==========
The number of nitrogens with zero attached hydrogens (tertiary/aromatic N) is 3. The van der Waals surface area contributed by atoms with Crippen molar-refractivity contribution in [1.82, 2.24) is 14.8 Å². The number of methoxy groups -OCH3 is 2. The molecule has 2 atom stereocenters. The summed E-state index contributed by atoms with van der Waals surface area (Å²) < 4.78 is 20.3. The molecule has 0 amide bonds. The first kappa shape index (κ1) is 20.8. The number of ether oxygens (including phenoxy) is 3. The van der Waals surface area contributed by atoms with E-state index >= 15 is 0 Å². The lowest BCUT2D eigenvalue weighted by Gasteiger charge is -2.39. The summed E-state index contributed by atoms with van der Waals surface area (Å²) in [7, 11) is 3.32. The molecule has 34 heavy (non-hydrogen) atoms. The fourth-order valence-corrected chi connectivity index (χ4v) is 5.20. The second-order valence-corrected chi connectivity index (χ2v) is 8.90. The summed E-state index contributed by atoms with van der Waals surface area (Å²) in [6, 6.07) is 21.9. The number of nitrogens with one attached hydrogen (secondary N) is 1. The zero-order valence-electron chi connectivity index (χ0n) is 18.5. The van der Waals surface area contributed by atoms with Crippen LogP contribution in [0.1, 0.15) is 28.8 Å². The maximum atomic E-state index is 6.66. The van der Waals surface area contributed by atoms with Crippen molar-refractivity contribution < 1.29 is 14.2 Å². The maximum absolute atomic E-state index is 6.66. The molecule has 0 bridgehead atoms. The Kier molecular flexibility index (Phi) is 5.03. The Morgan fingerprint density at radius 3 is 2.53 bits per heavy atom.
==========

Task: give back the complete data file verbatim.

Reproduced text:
The number of nitrogens with zero attached hydrogens (tertiary/aromatic N) is 3. The van der Waals surface area contributed by atoms with Crippen molar-refractivity contribution in [1.82, 2.24) is 14.8 Å². The number of methoxy groups -OCH3 is 2. The molecule has 2 atom stereocenters. The summed E-state index contributed by atoms with van der Waals surface area (Å²) < 4.78 is 20.3. The molecule has 0 amide bonds. The first kappa shape index (κ1) is 20.8. The number of ether oxygens (including phenoxy) is 3. The van der Waals surface area contributed by atoms with E-state index >= 15 is 0 Å². The lowest BCUT2D eigenvalue weighted by Gasteiger charge is -2.39. The summed E-state index contributed by atoms with van der Waals surface area (Å²) in [7, 11) is 3.32. The molecule has 34 heavy (non-hydrogen) atoms. The fourth-order valence-corrected chi connectivity index (χ4v) is 5.20. The second-order valence-corrected chi connectivity index (χ2v) is 8.90. The summed E-state index contributed by atoms with van der Waals surface area (Å²) in [6, 6.07) is 21.9. The number of nitrogens with one attached hydrogen (secondary N) is 1. The zero-order valence-electron chi connectivity index (χ0n) is 18.5. The van der Waals surface area contributed by atoms with Crippen LogP contribution in [0.1, 0.15) is 28.8 Å². The maximum atomic E-state index is 6.66. The van der Waals surface area contributed by atoms with Crippen molar-refractivity contribution < 1.29 is 14.2 Å². The maximum absolute atomic E-state index is 6.66. The molecule has 0 bridgehead atoms. The Kier molecular flexibility index (Phi) is 5.03. The Morgan fingerprint density at radius 3 is 2.53 bits per heavy atom.